Updated: Jun. 23, 2014
Using a Modified Pyramidal Training Model to Teach Special Education Teachers to Conduct Trial-Based Functional Analyses
This study evaluates the effectiveness of a modified pyramidal training procedure. The participants in this training procedure were special education program coordinators, who were taught to conduct trial-based functional analyses and then provided support to special education teachers who were taught to conduct trial-based functional analyses and to calculate, graph, and analyze data. After training, the teachers conducted the trial-based functional analysis with over 85% accuracy and demonstrated criterion performance analyzing and graphing data.
Updated: Mar. 17, 2014
In this article, the authors examine how teacher training can play an active role in inculcating teachers with sociopolitical awareness and the resultant image of this transformative teacher training. The authors present a conceptual and practical model for training teachers as involved intellectuals in the society and in the community. The model was built in light of educational challenges in the global, technological, and competitive world in general and in Israeli society with its schisms and violence in particular. The article also describes findings from pilot studies which have been done to assess the teacher training program at the Kibbutzim College of Education in Israel.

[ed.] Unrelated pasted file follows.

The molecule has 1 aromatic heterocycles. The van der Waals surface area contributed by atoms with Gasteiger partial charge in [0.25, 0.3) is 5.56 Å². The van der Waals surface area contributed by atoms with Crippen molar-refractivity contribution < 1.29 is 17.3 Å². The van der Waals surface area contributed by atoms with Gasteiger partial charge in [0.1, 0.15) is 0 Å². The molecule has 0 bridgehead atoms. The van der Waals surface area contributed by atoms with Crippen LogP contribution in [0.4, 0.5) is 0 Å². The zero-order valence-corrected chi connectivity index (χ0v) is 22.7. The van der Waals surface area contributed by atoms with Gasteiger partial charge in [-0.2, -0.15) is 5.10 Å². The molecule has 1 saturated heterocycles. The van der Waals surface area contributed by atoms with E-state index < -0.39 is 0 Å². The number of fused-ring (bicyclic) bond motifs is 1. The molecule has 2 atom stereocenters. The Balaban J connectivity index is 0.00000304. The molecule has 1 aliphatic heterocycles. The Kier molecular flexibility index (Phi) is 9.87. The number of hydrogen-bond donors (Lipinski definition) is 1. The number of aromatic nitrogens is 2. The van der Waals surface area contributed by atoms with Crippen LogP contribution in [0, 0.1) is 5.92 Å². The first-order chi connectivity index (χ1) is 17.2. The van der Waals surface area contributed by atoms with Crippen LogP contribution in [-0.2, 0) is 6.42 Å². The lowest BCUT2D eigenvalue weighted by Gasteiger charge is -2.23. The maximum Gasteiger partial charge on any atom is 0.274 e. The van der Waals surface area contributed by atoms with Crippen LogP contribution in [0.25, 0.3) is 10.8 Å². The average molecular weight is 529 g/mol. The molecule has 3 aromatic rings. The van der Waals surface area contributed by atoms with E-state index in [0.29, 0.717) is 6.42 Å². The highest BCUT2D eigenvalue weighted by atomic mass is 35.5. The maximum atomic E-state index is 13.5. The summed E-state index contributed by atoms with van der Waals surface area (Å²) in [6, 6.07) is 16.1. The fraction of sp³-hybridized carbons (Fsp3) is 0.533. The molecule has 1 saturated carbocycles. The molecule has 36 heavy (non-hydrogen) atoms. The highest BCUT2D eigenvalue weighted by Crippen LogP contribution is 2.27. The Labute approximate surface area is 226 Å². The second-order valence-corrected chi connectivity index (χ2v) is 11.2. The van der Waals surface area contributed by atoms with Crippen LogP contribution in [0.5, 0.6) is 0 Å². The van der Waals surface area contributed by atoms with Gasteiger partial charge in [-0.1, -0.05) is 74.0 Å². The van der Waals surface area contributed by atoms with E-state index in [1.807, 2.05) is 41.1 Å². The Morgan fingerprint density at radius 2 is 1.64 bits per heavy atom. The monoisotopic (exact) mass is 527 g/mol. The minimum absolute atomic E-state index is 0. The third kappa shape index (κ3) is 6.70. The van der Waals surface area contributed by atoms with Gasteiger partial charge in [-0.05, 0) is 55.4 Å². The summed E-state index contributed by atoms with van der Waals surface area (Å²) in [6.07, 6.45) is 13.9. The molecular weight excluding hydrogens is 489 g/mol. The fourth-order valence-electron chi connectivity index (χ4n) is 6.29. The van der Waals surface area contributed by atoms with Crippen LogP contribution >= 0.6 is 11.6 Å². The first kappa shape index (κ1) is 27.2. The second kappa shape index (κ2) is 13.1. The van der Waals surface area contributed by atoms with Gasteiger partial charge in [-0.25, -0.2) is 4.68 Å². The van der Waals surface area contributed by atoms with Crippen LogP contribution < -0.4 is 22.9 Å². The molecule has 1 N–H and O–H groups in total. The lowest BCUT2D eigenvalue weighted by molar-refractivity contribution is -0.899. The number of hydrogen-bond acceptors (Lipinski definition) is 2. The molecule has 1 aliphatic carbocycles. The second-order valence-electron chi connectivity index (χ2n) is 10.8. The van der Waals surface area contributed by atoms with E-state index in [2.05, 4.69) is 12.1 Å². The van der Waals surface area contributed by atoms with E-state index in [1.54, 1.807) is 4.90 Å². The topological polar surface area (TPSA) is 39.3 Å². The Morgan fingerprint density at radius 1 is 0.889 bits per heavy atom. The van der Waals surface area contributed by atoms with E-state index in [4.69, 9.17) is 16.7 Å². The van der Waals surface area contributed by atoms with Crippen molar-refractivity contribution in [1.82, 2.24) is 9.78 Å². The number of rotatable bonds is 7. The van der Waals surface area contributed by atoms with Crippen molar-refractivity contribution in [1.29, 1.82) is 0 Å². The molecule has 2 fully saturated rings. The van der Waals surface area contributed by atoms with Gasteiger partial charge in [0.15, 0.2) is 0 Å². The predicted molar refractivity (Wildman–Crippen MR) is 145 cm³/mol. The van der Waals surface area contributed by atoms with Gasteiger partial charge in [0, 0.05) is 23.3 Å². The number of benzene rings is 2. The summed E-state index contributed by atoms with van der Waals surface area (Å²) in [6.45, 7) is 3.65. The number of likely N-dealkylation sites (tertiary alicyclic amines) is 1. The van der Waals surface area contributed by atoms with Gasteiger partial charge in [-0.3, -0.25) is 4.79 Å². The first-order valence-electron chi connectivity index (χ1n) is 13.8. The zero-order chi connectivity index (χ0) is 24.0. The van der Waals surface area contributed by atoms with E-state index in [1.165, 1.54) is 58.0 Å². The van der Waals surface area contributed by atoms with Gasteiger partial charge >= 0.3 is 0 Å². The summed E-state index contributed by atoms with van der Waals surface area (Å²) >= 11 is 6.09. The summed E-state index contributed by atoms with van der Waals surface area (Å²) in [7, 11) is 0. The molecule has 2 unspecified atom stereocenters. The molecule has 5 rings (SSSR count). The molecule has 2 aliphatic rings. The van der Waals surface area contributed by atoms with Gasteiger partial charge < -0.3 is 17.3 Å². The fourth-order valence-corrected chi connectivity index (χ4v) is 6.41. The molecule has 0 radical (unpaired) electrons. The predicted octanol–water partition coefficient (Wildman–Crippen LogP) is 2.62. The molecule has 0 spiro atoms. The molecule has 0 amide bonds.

Updated: Feb. 26, 2014
This article examines the Deleuzian concept of ‘assemblage’ in educational research in the context of Teacher Education (TE) for the ‘continuing education’ or ‘Lifelong Learning’ sector. The author argues that the concept of assemblage recognises developmental practices in distinctive ways and that it challenges the centripetal views implied by other models’ elision of more specific types of convergence, each of which is analysed. Drawing on Deleuze’s creative approach to analysis, the article draws a portrait of practice which identifies problems and successes in specific cases of TE with wider applicability.
Updated: Feb. 17, 2014